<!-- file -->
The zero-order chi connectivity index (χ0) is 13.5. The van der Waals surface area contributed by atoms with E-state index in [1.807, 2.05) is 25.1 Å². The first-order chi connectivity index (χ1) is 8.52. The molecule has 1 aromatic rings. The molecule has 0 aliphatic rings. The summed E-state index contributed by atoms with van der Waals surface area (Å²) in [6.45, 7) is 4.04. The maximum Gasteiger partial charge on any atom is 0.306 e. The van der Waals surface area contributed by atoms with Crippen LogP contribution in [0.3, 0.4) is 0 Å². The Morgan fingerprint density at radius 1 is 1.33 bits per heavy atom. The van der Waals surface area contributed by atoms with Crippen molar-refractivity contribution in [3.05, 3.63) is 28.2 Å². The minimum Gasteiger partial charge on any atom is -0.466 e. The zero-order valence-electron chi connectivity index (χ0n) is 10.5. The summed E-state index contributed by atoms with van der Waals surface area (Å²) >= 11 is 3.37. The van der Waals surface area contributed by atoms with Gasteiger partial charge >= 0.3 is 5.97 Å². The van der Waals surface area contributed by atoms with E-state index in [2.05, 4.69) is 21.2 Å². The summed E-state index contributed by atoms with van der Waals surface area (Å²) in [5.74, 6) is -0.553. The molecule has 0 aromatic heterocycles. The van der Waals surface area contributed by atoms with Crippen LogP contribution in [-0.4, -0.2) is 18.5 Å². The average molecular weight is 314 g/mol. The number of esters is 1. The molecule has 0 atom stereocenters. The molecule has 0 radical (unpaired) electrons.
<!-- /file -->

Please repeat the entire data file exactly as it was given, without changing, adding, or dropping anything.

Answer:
The zero-order chi connectivity index (χ0) is 13.5. The van der Waals surface area contributed by atoms with E-state index in [1.807, 2.05) is 25.1 Å². The first-order chi connectivity index (χ1) is 8.52. The molecule has 1 aromatic rings. The molecule has 0 aliphatic rings. The summed E-state index contributed by atoms with van der Waals surface area (Å²) in [6.45, 7) is 4.04. The maximum Gasteiger partial charge on any atom is 0.306 e. The van der Waals surface area contributed by atoms with Crippen LogP contribution in [0.3, 0.4) is 0 Å². The Morgan fingerprint density at radius 1 is 1.33 bits per heavy atom. The van der Waals surface area contributed by atoms with Crippen molar-refractivity contribution in [3.05, 3.63) is 28.2 Å². The minimum Gasteiger partial charge on any atom is -0.466 e. The zero-order valence-electron chi connectivity index (χ0n) is 10.5. The summed E-state index contributed by atoms with van der Waals surface area (Å²) >= 11 is 3.37. The van der Waals surface area contributed by atoms with Gasteiger partial charge >= 0.3 is 5.97 Å². The van der Waals surface area contributed by atoms with E-state index in [2.05, 4.69) is 21.2 Å². The summed E-state index contributed by atoms with van der Waals surface area (Å²) in [5.74, 6) is -0.553. The molecule has 0 aromatic heterocycles. The van der Waals surface area contributed by atoms with Crippen LogP contribution in [-0.4, -0.2) is 18.5 Å². The average molecular weight is 314 g/mol. The number of esters is 1. The molecule has 0 atom stereocenters. The molecule has 0 radical (unpaired) electrons.